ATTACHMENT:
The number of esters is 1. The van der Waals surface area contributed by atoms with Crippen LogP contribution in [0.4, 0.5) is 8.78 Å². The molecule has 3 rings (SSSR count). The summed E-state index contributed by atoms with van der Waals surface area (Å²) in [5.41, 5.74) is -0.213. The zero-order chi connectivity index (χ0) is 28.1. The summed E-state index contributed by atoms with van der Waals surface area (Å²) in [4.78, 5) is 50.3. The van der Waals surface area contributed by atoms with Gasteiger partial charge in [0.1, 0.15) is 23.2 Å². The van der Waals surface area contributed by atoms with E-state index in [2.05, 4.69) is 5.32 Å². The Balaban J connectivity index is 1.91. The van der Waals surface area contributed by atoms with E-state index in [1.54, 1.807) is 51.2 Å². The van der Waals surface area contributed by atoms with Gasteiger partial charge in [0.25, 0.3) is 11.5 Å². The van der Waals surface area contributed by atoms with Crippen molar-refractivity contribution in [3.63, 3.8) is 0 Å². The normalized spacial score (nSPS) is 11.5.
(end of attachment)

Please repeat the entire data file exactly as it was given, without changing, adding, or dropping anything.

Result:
The number of esters is 1. The van der Waals surface area contributed by atoms with Crippen LogP contribution in [0.4, 0.5) is 8.78 Å². The molecule has 3 rings (SSSR count). The summed E-state index contributed by atoms with van der Waals surface area (Å²) in [5.41, 5.74) is -0.213. The zero-order chi connectivity index (χ0) is 28.1. The summed E-state index contributed by atoms with van der Waals surface area (Å²) in [4.78, 5) is 50.3. The van der Waals surface area contributed by atoms with Gasteiger partial charge in [0.1, 0.15) is 23.2 Å². The van der Waals surface area contributed by atoms with E-state index in [2.05, 4.69) is 5.32 Å². The Balaban J connectivity index is 1.91. The van der Waals surface area contributed by atoms with E-state index in [1.54, 1.807) is 51.2 Å². The van der Waals surface area contributed by atoms with Gasteiger partial charge in [0.25, 0.3) is 11.5 Å². The van der Waals surface area contributed by atoms with Crippen molar-refractivity contribution in [3.63, 3.8) is 0 Å². The normalized spacial score (nSPS) is 11.5.